Students at Princess Anne Academy in 1902 did not have to look far to see how education could be transformative.
Frank Trigg, their new 52-year-old principal, was a former slave who lost an arm in a farming accident as an adolescent.
Unable to do manual labor, Trigg channeled his curiosity and intellect into overcoming those circumstances. He went on to become one of his generation’s pioneering black educators.
Trigg was born in Richmond, Va. in 1850. He was a servant as a child and following the Civil War he enrolled in Hampton (Va.) Normal and Agriculture Institute, a school for freed blacks opened to train teachers.
Hampton is where Trigg found his life’s passions – education and agriculture – and studied alongside Booker T. Washington. Trigg graduated with honors in 1873 and taught grade school for two decades in Lynchburg, Va., where he made history as the city’s first black male teacher and its first black high school principal.
When Pevazia O’Connell left the principal’s job at Princess Anne Academy in 1902, the school’s leaders turned to Trigg. The Academy had 12 faculty members when he came to campus.
The Colored American, which billed itself as the National Negro Newspaper, published a front-page profile on Feb. 7, 1903 praising Trigg as a forward-thinking educator.
“He will finally win his way to the front of the field of education among his people,” the paper quoted Hampton Institute founder Samuel C. Armstrong as saying.
The Somerset Journal said Trigg “deserves the highest commendation for placing the Princess Anne Academy at once on its feet.”
Trigg came to the Academy during a national movement to develop agricultural instruction at historically black schools. He saw education as a means to even out the playing field and felt strongly about encouraging land and home ownership.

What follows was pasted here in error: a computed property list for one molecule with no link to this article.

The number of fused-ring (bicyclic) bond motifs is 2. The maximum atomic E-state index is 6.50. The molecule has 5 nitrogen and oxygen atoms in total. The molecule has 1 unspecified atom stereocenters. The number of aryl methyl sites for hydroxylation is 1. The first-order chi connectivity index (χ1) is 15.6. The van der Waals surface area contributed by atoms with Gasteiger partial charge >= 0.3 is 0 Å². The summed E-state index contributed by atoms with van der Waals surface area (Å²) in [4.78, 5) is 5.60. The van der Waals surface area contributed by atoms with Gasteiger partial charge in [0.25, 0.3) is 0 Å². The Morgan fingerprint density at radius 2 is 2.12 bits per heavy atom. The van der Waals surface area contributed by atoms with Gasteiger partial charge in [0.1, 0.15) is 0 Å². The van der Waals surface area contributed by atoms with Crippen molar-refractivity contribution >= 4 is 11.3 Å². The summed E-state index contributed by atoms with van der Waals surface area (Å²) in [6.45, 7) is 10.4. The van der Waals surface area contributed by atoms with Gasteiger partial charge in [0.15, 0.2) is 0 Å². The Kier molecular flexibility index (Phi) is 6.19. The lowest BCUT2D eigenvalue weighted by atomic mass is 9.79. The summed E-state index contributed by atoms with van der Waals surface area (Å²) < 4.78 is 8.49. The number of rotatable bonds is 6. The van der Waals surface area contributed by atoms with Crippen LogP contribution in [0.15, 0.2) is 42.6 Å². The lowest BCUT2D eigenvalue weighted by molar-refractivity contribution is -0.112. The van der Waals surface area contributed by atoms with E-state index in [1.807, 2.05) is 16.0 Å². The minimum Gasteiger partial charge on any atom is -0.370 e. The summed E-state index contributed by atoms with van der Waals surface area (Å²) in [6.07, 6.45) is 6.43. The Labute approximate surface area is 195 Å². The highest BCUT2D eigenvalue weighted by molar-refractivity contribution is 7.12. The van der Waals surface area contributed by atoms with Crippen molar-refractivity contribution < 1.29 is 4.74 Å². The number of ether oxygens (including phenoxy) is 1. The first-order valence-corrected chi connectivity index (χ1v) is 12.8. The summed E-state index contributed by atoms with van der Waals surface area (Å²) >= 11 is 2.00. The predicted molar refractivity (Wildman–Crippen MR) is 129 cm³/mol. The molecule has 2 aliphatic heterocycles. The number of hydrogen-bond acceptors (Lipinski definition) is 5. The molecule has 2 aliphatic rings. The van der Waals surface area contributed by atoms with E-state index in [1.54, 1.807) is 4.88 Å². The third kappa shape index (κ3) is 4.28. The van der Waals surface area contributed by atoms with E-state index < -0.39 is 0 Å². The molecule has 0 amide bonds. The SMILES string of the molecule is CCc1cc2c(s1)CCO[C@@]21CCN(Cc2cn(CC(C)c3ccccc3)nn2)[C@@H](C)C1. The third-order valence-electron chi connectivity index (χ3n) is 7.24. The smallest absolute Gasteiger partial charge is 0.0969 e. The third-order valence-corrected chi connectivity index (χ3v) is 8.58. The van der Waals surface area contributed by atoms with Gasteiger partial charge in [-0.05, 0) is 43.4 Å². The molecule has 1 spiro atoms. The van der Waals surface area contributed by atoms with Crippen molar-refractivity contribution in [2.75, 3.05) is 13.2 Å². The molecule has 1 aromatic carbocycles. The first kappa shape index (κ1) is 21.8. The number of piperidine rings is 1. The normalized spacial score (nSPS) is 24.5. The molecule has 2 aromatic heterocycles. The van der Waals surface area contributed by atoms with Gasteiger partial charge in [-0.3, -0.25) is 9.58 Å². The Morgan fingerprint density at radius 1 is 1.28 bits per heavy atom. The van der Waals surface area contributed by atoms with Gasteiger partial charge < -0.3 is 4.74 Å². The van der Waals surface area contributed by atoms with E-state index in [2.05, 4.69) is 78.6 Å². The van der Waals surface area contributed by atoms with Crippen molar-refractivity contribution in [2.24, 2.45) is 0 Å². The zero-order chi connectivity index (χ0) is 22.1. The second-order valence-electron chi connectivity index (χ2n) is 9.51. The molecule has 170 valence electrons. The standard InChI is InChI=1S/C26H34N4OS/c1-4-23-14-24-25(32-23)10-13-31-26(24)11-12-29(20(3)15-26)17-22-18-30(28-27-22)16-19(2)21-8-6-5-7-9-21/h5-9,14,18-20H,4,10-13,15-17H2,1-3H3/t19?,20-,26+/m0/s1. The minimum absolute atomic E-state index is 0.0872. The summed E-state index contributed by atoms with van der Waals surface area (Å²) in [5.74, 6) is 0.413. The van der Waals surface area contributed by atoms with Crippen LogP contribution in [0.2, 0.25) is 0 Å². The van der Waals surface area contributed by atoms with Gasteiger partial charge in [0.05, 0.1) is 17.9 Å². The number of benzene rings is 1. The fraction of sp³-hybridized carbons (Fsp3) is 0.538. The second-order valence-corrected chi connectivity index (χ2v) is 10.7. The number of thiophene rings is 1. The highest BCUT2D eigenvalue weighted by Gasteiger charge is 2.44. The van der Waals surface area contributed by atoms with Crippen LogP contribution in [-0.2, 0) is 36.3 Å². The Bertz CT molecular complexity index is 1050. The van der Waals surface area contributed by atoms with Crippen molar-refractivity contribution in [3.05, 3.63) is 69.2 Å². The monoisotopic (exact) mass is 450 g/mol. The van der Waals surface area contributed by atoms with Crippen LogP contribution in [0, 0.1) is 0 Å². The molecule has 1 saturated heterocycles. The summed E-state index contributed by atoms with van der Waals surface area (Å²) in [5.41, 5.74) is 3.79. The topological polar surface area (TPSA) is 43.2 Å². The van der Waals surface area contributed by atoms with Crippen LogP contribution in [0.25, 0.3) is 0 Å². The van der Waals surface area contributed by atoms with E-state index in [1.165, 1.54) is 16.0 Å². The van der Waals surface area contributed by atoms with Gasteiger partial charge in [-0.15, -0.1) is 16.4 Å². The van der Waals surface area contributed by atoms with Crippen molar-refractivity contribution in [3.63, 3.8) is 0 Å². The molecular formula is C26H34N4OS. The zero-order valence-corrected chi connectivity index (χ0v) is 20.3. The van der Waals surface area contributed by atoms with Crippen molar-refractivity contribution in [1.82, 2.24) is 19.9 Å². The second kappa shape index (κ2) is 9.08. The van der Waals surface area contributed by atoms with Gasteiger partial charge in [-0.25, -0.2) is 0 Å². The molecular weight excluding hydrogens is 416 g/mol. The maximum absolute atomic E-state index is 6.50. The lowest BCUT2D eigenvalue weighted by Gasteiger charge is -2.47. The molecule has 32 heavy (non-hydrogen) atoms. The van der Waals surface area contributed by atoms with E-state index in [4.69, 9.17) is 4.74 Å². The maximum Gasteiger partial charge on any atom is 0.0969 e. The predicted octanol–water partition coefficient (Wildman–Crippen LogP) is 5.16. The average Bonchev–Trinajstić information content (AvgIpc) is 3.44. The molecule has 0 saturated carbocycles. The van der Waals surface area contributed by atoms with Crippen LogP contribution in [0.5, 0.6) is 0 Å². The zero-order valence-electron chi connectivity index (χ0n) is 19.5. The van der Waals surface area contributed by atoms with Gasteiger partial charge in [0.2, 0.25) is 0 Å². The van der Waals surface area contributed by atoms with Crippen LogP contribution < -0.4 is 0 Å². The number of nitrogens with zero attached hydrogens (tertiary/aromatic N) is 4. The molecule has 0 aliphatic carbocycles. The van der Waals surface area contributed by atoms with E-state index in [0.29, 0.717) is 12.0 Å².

In addition to science, he taught the Bible, child psychology, hygiene, literature, pedagogy and geography.
Trigg presided over the Academy's first four-year class to graduate in 1904; it consisted of nine students. By 1906, enrollment had grown to 188 students.
A man considered ahead of his time, he believed in educating boys and girls equally and made sure his students – as well as his 11 children – received the best education available.
Trigg left the Academy in 1910 with high praise for a successful tenure and returned to Lynchburg to lead Virginia Collegiate and Industrial Institute, which like Princess Anne Academy, was a branch of Baltimore’s Morgan College.
John Oakley Spencer, Morgan’s (white) president, described "Principal Trigg … (as) a teacher of ability, a good disciplinarian, and accomplishes his work with little friction."
In 1915, Trigg became president of Bennett College in Greensboro, N.C., where he spent the next 11 years before retiring. He died April 21,1933 and is interred at the Old City Cemetery in Lynchburg, according to cemetery records. His wife, Ellen Preston Taylor Trigg, who also was a teacher, died in 1936.
Trigg Hall, a Colonial Revival building overlooking UMES' historic Academic Oval and which houses its Department of Agriculture, Food and Resource Sciences, was named in his honor in 1957.
-- Veronique Diriker, Ph.D.